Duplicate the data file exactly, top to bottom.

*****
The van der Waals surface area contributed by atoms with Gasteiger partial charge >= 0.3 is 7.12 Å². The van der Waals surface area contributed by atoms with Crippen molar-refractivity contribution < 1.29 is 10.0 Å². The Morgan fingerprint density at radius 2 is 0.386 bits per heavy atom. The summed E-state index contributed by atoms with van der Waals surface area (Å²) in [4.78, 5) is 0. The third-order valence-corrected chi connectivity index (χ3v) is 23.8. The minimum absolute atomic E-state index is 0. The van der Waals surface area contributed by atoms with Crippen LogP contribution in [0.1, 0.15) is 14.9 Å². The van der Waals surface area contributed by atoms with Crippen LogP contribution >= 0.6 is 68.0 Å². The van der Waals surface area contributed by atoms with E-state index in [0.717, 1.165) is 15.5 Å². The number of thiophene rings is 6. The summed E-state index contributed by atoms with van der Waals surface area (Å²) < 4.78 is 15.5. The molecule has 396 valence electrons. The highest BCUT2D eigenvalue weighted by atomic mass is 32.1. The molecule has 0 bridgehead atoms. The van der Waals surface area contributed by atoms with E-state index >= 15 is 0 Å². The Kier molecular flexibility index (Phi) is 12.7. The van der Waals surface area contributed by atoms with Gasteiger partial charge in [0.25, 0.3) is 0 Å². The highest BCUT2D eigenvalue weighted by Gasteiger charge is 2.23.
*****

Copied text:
The van der Waals surface area contributed by atoms with Gasteiger partial charge >= 0.3 is 7.12 Å². The van der Waals surface area contributed by atoms with Crippen molar-refractivity contribution < 1.29 is 10.0 Å². The Morgan fingerprint density at radius 2 is 0.386 bits per heavy atom. The summed E-state index contributed by atoms with van der Waals surface area (Å²) in [4.78, 5) is 0. The third-order valence-corrected chi connectivity index (χ3v) is 23.8. The minimum absolute atomic E-state index is 0. The van der Waals surface area contributed by atoms with Crippen LogP contribution in [0.1, 0.15) is 14.9 Å². The van der Waals surface area contributed by atoms with Crippen LogP contribution >= 0.6 is 68.0 Å². The van der Waals surface area contributed by atoms with E-state index in [0.717, 1.165) is 15.5 Å². The number of thiophene rings is 6. The summed E-state index contributed by atoms with van der Waals surface area (Å²) < 4.78 is 15.5. The molecule has 396 valence electrons. The highest BCUT2D eigenvalue weighted by atomic mass is 32.1. The molecule has 0 bridgehead atoms. The van der Waals surface area contributed by atoms with E-state index >= 15 is 0 Å². The Kier molecular flexibility index (Phi) is 12.7. The van der Waals surface area contributed by atoms with Gasteiger partial charge in [0.25, 0.3) is 0 Å². The highest BCUT2D eigenvalue weighted by Gasteiger charge is 2.23.